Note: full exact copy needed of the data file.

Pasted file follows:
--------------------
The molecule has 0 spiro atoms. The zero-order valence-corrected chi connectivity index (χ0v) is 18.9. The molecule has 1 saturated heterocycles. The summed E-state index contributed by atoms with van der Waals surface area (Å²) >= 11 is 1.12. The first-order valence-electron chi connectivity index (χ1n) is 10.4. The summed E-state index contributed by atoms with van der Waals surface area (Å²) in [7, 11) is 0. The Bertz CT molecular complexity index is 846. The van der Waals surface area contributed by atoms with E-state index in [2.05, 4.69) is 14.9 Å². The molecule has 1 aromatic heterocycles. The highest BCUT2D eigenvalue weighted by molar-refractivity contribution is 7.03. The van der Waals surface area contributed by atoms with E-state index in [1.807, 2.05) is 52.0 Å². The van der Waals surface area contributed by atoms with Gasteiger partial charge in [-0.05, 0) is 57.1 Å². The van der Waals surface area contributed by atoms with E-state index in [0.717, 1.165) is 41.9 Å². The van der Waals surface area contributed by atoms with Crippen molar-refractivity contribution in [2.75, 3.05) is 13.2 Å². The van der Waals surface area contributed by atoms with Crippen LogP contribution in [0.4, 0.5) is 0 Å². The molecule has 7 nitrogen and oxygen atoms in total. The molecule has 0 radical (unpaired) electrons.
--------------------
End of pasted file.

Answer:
The molecule has 0 spiro atoms. The zero-order valence-corrected chi connectivity index (χ0v) is 18.9. The molecule has 1 saturated heterocycles. The summed E-state index contributed by atoms with van der Waals surface area (Å²) >= 11 is 1.12. The first-order valence-electron chi connectivity index (χ1n) is 10.4. The summed E-state index contributed by atoms with van der Waals surface area (Å²) in [7, 11) is 0. The Bertz CT molecular complexity index is 846. The van der Waals surface area contributed by atoms with E-state index in [2.05, 4.69) is 14.9 Å². The molecule has 1 aromatic heterocycles. The highest BCUT2D eigenvalue weighted by molar-refractivity contribution is 7.03. The van der Waals surface area contributed by atoms with E-state index in [1.807, 2.05) is 52.0 Å². The van der Waals surface area contributed by atoms with Gasteiger partial charge in [-0.05, 0) is 57.1 Å². The van der Waals surface area contributed by atoms with E-state index in [0.717, 1.165) is 41.9 Å². The van der Waals surface area contributed by atoms with Crippen molar-refractivity contribution in [2.75, 3.05) is 13.2 Å². The van der Waals surface area contributed by atoms with Crippen LogP contribution in [0.4, 0.5) is 0 Å². The molecule has 7 nitrogen and oxygen atoms in total. The molecule has 0 radical (unpaired) electrons.